This is ReachMD, and you’re listening to Psoriasis: What’s Beneath the Surface, sponsored by Lilly.
On this episode, Sexual Health Impacts of Psoriasis, we will hear from Dr. Matthew Keller, Associate Professor and Director of the Jefferson Psoriasis Center at Jefferson University.
Dr. Matthew Keller:
I think as far as sexual health goes, and especially when I think of sexual health in psoriasis patients, obviously we’re not thinking about sexually transmitted diseases and sort of things like this. It’s more the psychological and sometimes physical impact that psoriasis has on someone’s ability to be intimate with someone, ability to have sexual intercourse. And I think much of that is related upon where your psoriasis is, and I think there isn’t a patient with psoriasis in a location that doesn’t have some amount of impact. But, obviously, if you think about patients that get psoriasis, specifically men that develop psoriasis on their glans penis—because we know psoriasis comes to areas of trauma, and that’s obviously an area of trauma for a sexually active person—that has a huge impact because it’s obviously a lesion on someone’s genitals. It’s very obvious and noticeable. It’s made worse by sexual intercourse or masturbation, so it has a direct impact, and those activities give them a negative consequence. Not to mention if they are with a new partner or someone that they don’t know quite as well or who doesn’t know much about psoriasis.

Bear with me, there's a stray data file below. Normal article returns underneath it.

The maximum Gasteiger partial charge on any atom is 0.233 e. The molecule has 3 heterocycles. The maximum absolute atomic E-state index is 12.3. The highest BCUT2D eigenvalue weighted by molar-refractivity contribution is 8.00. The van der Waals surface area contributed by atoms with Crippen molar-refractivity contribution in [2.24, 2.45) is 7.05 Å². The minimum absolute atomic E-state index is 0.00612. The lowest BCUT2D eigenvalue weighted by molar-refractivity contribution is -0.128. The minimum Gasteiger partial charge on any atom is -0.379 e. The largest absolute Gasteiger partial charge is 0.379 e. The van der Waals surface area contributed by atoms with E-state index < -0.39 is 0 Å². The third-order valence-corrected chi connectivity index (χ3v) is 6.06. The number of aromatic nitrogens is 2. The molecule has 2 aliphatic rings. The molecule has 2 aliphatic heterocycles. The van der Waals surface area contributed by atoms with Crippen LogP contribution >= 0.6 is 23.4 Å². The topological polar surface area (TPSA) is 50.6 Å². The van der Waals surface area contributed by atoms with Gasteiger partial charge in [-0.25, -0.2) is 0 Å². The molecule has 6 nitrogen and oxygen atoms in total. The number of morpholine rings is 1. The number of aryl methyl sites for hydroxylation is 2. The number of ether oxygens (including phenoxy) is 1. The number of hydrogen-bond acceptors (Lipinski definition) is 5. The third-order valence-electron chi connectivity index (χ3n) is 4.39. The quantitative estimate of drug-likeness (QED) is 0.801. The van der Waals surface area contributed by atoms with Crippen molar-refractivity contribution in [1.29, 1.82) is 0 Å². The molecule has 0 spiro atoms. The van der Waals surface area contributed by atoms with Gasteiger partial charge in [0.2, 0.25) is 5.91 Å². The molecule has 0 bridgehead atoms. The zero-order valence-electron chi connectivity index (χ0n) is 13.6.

Some people get very severe, what we call, inverse psoriasis, so it comes under the breast, in the armpits, in the groin, and that could be very painful and similar to hidradenitis suppurativa that is going to have an impact because it can be quite painful, it can be quite inflamed; and obviously, those patients are going to have difficulty with intimacy from the standpoint that it may be uncomfortable for them to have intercourse all of these things will have a major impact, again, on intimacy.
So I think that that alone, just knowing that you have psoriasis, even if someone can’t see it, it’s an impedance towards becoming intimate with someone or between sort of opening up because you’re afraid of how they’re going to react to it and what they’re going to think.
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